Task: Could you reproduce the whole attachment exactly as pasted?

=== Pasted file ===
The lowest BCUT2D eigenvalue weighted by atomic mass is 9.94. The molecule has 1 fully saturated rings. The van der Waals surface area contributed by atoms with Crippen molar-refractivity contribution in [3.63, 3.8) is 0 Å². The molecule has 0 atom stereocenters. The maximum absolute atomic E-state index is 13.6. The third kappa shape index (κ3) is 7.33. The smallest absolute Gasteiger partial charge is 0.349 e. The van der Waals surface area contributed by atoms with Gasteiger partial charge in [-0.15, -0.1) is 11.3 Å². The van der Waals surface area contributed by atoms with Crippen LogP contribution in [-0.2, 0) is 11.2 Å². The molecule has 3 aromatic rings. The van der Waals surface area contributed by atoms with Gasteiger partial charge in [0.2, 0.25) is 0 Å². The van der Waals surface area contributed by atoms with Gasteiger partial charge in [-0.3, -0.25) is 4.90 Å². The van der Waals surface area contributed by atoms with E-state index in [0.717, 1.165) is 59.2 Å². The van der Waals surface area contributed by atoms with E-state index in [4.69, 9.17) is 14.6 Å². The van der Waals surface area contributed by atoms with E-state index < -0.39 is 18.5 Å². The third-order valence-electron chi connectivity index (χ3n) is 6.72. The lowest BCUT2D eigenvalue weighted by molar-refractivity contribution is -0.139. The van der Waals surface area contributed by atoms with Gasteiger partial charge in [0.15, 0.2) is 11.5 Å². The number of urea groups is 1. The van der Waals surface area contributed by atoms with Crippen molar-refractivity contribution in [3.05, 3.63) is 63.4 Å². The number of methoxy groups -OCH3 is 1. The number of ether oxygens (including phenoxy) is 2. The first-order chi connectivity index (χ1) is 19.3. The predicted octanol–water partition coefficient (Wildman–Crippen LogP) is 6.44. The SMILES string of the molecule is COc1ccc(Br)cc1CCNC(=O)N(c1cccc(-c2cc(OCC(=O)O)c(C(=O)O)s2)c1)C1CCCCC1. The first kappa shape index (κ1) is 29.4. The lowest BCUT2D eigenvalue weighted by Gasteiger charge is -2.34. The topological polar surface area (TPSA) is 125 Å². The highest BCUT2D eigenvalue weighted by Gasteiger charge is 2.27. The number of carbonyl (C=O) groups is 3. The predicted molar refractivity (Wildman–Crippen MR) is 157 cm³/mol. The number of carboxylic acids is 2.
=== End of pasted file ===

The lowest BCUT2D eigenvalue weighted by atomic mass is 9.94. The molecule has 1 fully saturated rings. The van der Waals surface area contributed by atoms with Crippen molar-refractivity contribution in [3.63, 3.8) is 0 Å². The molecule has 0 atom stereocenters. The maximum absolute atomic E-state index is 13.6. The third kappa shape index (κ3) is 7.33. The smallest absolute Gasteiger partial charge is 0.349 e. The van der Waals surface area contributed by atoms with Gasteiger partial charge in [-0.15, -0.1) is 11.3 Å². The van der Waals surface area contributed by atoms with Crippen LogP contribution in [-0.2, 0) is 11.2 Å². The molecule has 3 aromatic rings. The van der Waals surface area contributed by atoms with Gasteiger partial charge in [0.2, 0.25) is 0 Å². The van der Waals surface area contributed by atoms with Gasteiger partial charge in [-0.3, -0.25) is 4.90 Å². The van der Waals surface area contributed by atoms with E-state index in [0.717, 1.165) is 59.2 Å². The van der Waals surface area contributed by atoms with E-state index in [4.69, 9.17) is 14.6 Å². The van der Waals surface area contributed by atoms with E-state index < -0.39 is 18.5 Å². The third-order valence-electron chi connectivity index (χ3n) is 6.72. The lowest BCUT2D eigenvalue weighted by molar-refractivity contribution is -0.139. The van der Waals surface area contributed by atoms with Gasteiger partial charge in [0.15, 0.2) is 11.5 Å². The number of urea groups is 1. The van der Waals surface area contributed by atoms with Crippen molar-refractivity contribution in [3.05, 3.63) is 63.4 Å². The number of methoxy groups -OCH3 is 1. The number of ether oxygens (including phenoxy) is 2. The first-order chi connectivity index (χ1) is 19.3. The predicted octanol–water partition coefficient (Wildman–Crippen LogP) is 6.44. The SMILES string of the molecule is COc1ccc(Br)cc1CCNC(=O)N(c1cccc(-c2cc(OCC(=O)O)c(C(=O)O)s2)c1)C1CCCCC1. The first kappa shape index (κ1) is 29.4. The lowest BCUT2D eigenvalue weighted by Gasteiger charge is -2.34. The topological polar surface area (TPSA) is 125 Å². The highest BCUT2D eigenvalue weighted by Gasteiger charge is 2.27. The number of carbonyl (C=O) groups is 3. The predicted molar refractivity (Wildman–Crippen MR) is 157 cm³/mol. The number of carboxylic acids is 2.